Two weeks later, I went back to hospital to have more tests done on my eyes. At about ten past three in the afternoon on 18th July, I looked at the ophthalmologist and asked him, “What can you do for me?” His blunt answer was, “There is nothing I can do for you. If you believe in miracles, get hoping.” With that, the appointment was over. My confidence, plans for my future, hopes and dreams had all been damaged and, once again, I was offered no support.
That summer, I sank in to a deep depression and hit lows I never felt possible. In October that year, I went back to hospital to be officially registered as severely sight impaired. I left hospital, discharged from their care, as there was nothing more they could do.
Despite my failing eyesight however, I managed to host the fifth family meeting for Leigh Network, which was held in Legoland in Windsor, with help from Merlin’s Magic Wand Charity. I was in contact with a fantastic researcher from Great Ormond Street Hospital who spoke to those of our families who were well enough to attend. After Windsor, we revisited Liverpool, Cadbury World, Chelmsford and then Glasgow for Leigh Network meetings.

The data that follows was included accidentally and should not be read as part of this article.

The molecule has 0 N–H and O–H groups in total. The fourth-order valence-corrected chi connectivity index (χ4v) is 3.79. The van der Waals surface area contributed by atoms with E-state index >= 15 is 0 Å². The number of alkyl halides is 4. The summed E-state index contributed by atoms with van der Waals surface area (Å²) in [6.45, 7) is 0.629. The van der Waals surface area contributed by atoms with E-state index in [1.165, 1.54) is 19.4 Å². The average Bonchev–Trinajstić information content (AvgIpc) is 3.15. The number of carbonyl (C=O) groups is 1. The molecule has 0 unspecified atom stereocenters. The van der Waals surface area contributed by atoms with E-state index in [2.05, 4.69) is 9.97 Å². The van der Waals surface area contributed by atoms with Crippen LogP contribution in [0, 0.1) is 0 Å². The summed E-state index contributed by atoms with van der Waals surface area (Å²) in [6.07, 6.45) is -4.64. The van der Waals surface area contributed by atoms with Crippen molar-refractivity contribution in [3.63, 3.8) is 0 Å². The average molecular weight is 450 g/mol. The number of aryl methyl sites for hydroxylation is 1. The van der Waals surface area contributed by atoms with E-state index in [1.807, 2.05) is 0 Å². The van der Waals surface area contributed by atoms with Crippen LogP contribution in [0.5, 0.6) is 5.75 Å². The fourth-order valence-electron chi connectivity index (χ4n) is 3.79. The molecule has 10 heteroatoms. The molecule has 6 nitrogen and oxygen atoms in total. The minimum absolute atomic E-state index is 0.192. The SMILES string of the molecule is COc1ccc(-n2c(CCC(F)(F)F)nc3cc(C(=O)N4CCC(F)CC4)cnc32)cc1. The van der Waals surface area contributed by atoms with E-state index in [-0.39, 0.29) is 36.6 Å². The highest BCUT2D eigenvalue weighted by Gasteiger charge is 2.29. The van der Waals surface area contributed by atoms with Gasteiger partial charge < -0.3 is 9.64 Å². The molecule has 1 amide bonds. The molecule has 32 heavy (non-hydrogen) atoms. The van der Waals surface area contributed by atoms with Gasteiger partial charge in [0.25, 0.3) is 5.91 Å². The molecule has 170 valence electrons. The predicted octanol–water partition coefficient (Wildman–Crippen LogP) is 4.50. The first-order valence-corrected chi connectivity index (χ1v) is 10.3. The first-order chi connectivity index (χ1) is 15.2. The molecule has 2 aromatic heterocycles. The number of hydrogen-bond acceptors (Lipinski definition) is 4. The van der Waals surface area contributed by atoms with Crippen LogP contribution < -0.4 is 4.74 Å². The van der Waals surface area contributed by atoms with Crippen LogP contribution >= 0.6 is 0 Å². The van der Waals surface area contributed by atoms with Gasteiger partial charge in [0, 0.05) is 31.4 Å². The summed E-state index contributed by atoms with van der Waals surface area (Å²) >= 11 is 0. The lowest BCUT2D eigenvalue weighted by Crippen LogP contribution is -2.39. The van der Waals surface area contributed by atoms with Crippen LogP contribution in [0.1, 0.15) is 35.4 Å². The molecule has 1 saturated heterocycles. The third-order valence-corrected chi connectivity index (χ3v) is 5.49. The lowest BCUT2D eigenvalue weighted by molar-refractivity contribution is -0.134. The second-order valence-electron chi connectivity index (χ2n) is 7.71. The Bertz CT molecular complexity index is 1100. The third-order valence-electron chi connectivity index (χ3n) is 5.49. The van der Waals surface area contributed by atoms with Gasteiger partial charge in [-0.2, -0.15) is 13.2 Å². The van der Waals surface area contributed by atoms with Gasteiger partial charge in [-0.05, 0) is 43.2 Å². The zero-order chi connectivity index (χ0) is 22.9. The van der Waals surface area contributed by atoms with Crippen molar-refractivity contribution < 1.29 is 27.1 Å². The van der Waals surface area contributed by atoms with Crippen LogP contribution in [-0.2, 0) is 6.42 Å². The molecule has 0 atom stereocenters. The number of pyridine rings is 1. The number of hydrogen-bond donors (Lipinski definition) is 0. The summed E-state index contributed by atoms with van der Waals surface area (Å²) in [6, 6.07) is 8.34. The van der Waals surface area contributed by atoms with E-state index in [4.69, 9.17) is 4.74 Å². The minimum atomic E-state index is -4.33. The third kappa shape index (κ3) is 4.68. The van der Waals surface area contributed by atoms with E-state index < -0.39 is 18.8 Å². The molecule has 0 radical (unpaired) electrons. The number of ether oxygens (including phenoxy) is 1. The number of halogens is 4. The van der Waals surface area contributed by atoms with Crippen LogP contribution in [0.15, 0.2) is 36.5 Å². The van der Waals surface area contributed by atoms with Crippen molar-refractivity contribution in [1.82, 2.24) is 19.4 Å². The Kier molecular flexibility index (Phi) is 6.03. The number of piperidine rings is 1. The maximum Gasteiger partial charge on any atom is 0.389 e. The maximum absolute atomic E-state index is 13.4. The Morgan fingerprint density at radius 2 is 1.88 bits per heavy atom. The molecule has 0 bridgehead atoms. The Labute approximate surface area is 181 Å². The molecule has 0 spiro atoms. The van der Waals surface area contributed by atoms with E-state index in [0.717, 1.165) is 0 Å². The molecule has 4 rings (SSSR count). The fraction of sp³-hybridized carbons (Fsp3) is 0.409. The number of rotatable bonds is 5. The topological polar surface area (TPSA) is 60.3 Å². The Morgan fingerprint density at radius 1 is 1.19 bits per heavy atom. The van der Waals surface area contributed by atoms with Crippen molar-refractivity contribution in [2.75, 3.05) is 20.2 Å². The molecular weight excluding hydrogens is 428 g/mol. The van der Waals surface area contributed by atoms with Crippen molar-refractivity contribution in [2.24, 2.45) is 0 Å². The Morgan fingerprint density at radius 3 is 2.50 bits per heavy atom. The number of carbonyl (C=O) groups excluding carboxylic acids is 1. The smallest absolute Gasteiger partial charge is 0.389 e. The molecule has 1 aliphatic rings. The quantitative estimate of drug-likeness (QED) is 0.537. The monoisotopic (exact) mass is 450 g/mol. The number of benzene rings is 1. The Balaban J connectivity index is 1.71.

Also that year, I was nominated for the Cheshire Woman of the Year Award and went to a grand reception at Eaton Park in Cheshire. Despite not winning, I had an amazing time and even met a few celebrities.
In 2016, I tried to turn my failing eyesight in to a positive and undertook some training in the use of my blind cane, which I passed. This gave me a new sense of confidence in accessing my community and I hope to be able to start going out and about again independently.
To date, Leigh Network has hosted nine meetings across the UK. We have brought together countless families and built many friendships. I am incredibly proud of all of my achievements—I may have a mitochondrial disease, but I am not defined by it.